Liquefied Natural Gas (LNG)


Natural gas when cooled to its liquid state is called Liquefied Natural Gas (LNG). This process is carried out at a liquefaction facility, where LNG is formed at minus 162 degrees Celsius at atmospheric pressure. LNG is a cleaner alternative with a lower carbon footprint compared to traditional fossil fuels. LNG is easier to produce than other fossil fuels. Like CNG, LNG can also be used as an automotive fuel. Long-haul vehicles such as trucks and buses benefit from the longer range offered by LNG owing to its comparatively greater energy density per volume. LNG is more affordable than diesel or petrol.

LNG Terminals

Natural gas arrives at LNG terminals as super-cooled LNG, which is then warmed up in regasification units located at the terminal to regenerate natural gas in its gaseous form. This regassified LNG (RLNG) is then supplied through pipelines spanning across the country. Alternatively, LNG can also be delivered using LNG trucks.

India has LNG terminals at Dahej, Hazira and Mundra in Gujarat, Dhabol in Maharashtra, Kochi in Kerala and Ennore in Tamil Nadu.

Petronet LNG Limited (PLL), a joint venture company of Bharat Petroleum, IOCL, ONGC and GAIL, has two LPG import terminals – at Dahej and Kochi.

Bulk Supply to Industries

Bulk sale of natural gas and LNG to industries involve transporting it in pipelines from LNG import terminals as well as inland production sites. Industries such as fertilizer units are among the bulk users of natural gas, who are supplied Piped Natural Gas (PNG) through cross-country gas pipelines and branch pipelines.
In parallel, expansion of City Gas Distribution (CGD) networks to deliver PNG to households and CNG for vehicles across the country is another prominent aspect of the mega push to increase the use of natural gas in the economy.  

LNG Storage and Transportation

Natural gas in the form of LNG offers remarkable flexibility in storage and transportation. On land, natural gas is conveniently delivered to consumption centers in its gaseous form through pipelines. But if pipeline transportation is not an option available, natural gas is converted and stored as Liquefied Natural Gas (LNG) at minus 162 degrees Celsius, by cooling it down using a refrigeration cycle. At this super-cool temperature, natural gas turns into its liquid form. The resulting LNG occupies only 1/600th of its original gaseous volume and is thus transported efficiently in large specialized tanker ships that have the requisite onboard cryogenic storage facilities (thermally insulated tanks) to keep LNG in liquid form.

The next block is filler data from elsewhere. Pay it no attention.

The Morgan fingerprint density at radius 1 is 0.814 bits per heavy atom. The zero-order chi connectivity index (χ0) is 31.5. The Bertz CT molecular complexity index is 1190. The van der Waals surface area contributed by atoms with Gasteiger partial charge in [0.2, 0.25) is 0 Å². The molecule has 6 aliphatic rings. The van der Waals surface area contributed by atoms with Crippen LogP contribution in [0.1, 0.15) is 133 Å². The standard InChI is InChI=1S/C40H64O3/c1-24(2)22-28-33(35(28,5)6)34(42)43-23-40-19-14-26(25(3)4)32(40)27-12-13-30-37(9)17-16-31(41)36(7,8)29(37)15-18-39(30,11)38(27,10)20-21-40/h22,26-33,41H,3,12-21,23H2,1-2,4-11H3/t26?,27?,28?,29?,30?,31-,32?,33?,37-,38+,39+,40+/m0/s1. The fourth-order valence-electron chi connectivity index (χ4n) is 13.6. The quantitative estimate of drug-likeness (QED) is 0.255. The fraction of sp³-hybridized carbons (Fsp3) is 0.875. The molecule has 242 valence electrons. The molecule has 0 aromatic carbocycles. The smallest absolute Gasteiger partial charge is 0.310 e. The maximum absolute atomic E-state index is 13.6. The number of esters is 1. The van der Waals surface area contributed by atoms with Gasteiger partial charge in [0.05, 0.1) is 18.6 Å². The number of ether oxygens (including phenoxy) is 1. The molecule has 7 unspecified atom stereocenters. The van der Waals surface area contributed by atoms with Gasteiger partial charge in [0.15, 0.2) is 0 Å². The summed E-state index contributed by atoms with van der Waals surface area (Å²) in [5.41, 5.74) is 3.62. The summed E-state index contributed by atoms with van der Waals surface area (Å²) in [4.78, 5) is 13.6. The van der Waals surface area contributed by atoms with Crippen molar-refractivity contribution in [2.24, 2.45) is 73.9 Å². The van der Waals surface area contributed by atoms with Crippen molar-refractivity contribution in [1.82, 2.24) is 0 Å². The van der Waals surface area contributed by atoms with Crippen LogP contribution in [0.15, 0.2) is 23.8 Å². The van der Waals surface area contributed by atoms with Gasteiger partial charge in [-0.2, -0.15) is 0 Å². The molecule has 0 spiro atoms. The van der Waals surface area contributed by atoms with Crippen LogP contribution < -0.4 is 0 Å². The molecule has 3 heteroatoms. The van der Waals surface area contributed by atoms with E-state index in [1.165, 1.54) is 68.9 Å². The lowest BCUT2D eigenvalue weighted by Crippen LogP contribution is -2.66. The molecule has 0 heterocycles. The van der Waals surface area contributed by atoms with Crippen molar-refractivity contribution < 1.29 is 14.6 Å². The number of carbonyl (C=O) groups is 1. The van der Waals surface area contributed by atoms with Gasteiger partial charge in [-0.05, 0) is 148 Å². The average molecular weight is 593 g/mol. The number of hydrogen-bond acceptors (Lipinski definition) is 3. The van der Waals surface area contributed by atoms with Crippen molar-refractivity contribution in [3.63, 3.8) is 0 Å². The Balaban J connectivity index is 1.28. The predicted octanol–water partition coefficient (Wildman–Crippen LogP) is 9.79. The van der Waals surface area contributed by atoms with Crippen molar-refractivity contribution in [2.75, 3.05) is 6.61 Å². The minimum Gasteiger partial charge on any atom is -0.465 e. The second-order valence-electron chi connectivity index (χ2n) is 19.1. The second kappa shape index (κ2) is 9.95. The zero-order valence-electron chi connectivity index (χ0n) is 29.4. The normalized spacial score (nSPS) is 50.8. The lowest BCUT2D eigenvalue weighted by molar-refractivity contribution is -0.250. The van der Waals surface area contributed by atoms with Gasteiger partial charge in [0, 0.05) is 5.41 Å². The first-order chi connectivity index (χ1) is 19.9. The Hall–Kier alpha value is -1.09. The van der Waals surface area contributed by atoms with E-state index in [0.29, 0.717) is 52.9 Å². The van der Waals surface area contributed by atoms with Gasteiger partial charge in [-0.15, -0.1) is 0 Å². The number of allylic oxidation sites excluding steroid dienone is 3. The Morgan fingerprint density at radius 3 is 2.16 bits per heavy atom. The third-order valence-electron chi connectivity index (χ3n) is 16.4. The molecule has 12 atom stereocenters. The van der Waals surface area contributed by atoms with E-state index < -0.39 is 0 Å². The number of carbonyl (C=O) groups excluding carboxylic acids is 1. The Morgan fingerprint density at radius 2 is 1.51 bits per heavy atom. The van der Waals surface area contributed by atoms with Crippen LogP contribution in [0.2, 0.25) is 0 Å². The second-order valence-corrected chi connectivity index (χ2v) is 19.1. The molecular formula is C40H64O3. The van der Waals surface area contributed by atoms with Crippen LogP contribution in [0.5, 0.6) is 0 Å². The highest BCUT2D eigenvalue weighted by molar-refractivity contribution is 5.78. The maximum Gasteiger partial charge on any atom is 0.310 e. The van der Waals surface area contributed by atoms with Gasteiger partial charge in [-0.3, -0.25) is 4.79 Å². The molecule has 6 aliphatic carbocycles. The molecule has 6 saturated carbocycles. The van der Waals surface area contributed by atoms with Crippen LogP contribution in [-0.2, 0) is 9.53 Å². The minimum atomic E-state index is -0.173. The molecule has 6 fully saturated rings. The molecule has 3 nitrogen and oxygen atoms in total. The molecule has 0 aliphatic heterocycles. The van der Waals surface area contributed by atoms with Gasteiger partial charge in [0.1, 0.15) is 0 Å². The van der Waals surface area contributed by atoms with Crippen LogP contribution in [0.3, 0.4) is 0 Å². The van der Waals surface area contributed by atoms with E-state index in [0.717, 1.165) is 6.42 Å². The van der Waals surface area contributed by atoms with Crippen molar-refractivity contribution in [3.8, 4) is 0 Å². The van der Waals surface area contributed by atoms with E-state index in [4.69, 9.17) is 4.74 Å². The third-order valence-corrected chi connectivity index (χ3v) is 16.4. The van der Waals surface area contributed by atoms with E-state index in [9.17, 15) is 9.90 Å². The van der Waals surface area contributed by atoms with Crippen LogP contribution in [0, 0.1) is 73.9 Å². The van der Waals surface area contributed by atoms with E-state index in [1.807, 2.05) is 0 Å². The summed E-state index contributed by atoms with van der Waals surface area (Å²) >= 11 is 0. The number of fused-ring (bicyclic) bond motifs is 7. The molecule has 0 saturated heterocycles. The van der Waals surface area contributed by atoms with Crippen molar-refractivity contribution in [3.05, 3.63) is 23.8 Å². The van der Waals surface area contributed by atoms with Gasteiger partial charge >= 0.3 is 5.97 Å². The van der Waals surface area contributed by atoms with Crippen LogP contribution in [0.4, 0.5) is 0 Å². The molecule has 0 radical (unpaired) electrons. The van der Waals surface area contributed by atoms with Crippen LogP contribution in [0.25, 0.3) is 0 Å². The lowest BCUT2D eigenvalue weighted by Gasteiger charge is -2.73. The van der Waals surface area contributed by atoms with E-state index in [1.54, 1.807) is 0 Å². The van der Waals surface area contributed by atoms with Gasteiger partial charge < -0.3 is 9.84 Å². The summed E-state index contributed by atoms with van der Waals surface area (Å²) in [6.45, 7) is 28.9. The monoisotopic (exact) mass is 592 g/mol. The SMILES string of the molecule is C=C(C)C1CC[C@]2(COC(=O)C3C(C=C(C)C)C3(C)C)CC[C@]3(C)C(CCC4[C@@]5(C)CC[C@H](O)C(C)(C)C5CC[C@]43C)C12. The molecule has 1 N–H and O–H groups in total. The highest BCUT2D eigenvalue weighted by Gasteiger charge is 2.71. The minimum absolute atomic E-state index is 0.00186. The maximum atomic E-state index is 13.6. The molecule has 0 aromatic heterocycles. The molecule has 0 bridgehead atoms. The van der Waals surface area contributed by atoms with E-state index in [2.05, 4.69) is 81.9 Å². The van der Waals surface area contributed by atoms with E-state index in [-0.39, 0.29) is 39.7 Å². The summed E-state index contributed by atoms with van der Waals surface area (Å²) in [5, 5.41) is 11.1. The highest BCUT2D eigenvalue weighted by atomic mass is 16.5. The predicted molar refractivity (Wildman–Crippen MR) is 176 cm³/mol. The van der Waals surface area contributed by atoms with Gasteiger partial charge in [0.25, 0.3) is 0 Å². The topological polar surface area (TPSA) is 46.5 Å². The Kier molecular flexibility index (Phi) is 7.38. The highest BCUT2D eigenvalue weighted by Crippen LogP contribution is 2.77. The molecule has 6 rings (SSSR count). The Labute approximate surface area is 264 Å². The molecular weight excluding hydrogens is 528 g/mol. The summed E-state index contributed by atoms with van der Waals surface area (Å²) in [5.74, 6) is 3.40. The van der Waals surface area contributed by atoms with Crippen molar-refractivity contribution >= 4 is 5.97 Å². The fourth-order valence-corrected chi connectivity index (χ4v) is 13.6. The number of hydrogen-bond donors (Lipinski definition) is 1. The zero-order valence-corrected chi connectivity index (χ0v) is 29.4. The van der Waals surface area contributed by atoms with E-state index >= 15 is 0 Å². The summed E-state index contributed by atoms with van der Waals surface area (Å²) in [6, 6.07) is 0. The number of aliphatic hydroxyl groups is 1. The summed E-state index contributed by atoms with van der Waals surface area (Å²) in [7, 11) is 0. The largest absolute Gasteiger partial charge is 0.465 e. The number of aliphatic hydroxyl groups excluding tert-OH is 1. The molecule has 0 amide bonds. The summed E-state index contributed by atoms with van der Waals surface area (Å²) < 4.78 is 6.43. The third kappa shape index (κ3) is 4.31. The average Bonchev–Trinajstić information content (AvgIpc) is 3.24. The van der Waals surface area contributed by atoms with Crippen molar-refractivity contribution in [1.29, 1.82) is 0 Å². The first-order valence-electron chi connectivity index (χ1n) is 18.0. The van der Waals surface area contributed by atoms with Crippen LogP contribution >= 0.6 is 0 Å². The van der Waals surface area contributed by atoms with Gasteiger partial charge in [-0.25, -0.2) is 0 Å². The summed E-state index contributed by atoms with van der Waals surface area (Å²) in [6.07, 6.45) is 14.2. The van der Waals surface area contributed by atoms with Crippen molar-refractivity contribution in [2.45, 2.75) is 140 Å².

Upon arrival at an LNG import terminal, LNG is regassified by heating it to convert it back into its gaseous form, which is called R-LNG (regassified LNG). This natural gas regenerated from LNG is transported swiftly via pipeline networks stretching thousands of kilometers. LNG can also be delivered employing LNG trucks with double-walled insulated cryogenic tanks to store LNG at ultra-low temperatures.

Similarly, on-ground LNG storage tanks are specially designed cryogenic tanks that maintain frigid conditions to keep LNG in the liquid state. These tank systems are specially engineered to use auto-refrigeration to keep the pressure and the temperature in the tank constant.

India’s LNG Imports (2012 to 2021)

flow gas

Source: Indian Petroleum & Natural Gas Statistics, MOPNG (2020-21)

Many nations have come to rely on LNG for a significant portion of their energy needs. China is the largest Importer of LNG in the world. China, Japan, South Korea, Taiwan and India are respectively the top five importers of LNG (2021 data).

To view Details of LNG terminals, click here